Capital Allocation and Corporate Strategy: An Examination of the Oil & Gas Majors

The authors present the findings of their study of the capital spending and cash distributions of the five largest publicly traded integrated oil and gas companies (ExxonMobil, Chevron, BP, Shell, and Total) over the past two decades. Deploying capital in the execution of strategy and achieving the proper balance between reinvesting in the business and returning capital to shareholders is particularly challenging in one of the world’s most capital intensive industries. The practices of the five companies differed markedly despite similarities in business lines and international operations.

The study explores the different periods of industry growth and performance between 1998 and 2018, when the industry went through an extended period of stable growth (1998-2008), followed by an extended period of stagnant growth in reserves and production despite extensive spending on capital expenditures. A key finding is that despite spending more than $1.8 trillion over the 20-year period, the five supermajors were unable to expand production. The authors found that what little growth did occur was the result of acquisitions.

Capital allocation decisions by the five majors differed markedly in their cash returns to shareholders. Although all five firms maintained their commitments to shareholder dividends, ExxonMobil deployed massive and continued allocations of capital to share repurchases. Both dividends and share repurchases had mixed results in supporting corporate share prices.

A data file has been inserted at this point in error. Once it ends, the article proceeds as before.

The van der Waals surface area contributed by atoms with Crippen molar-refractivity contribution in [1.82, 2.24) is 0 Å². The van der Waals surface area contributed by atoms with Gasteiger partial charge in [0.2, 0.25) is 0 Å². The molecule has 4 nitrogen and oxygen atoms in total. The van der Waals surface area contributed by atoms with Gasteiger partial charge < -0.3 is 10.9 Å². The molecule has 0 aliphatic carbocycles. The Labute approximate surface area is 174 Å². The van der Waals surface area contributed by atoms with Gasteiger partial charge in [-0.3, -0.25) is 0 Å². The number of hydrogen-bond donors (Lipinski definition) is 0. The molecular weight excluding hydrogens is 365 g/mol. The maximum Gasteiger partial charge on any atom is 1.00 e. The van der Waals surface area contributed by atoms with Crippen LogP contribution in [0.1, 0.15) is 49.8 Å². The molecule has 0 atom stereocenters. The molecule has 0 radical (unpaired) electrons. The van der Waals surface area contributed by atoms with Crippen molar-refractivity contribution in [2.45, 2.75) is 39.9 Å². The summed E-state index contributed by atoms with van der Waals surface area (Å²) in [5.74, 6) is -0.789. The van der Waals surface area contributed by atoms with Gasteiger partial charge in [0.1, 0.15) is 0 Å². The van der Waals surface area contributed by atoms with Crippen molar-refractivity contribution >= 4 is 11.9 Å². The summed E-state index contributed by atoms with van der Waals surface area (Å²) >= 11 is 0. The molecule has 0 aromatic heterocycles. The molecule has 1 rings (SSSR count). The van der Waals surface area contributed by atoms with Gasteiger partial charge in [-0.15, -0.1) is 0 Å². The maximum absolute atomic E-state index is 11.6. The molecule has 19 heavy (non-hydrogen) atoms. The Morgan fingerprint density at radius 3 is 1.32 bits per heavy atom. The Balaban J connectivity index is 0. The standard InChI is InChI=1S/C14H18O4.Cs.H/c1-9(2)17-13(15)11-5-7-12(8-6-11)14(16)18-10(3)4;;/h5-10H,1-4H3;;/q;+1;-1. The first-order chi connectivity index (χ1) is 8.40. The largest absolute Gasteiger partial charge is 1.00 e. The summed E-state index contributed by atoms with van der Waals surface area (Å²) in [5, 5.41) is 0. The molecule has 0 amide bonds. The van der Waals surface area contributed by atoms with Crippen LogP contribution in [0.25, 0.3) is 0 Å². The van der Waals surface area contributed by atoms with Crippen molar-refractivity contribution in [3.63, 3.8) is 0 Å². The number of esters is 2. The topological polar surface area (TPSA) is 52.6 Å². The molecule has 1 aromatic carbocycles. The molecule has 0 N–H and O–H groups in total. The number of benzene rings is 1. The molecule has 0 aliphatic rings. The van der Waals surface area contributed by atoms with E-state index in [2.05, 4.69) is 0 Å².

The authors attribute the difficulty the majors had in generating profitable growth partly to the inherent challenges of a depleting industry and partly to the selection of capital investments—their timing and cycle length. The historical experience of the majors in dealing with large oil price cycles drove all five to maintain capital expenditures in the post-2008 financial crisis period. Only when oil prices plunged in 2014 did the majors conclude that the decline was a transformative shift requiring a reconsideration of capital allocation and capital expenditures. The study notes that acquisitions, particularly ExxonMobil’s acquisition of XTO, depressed market values despite some of the highest share repurchasing levels across U.S. industry.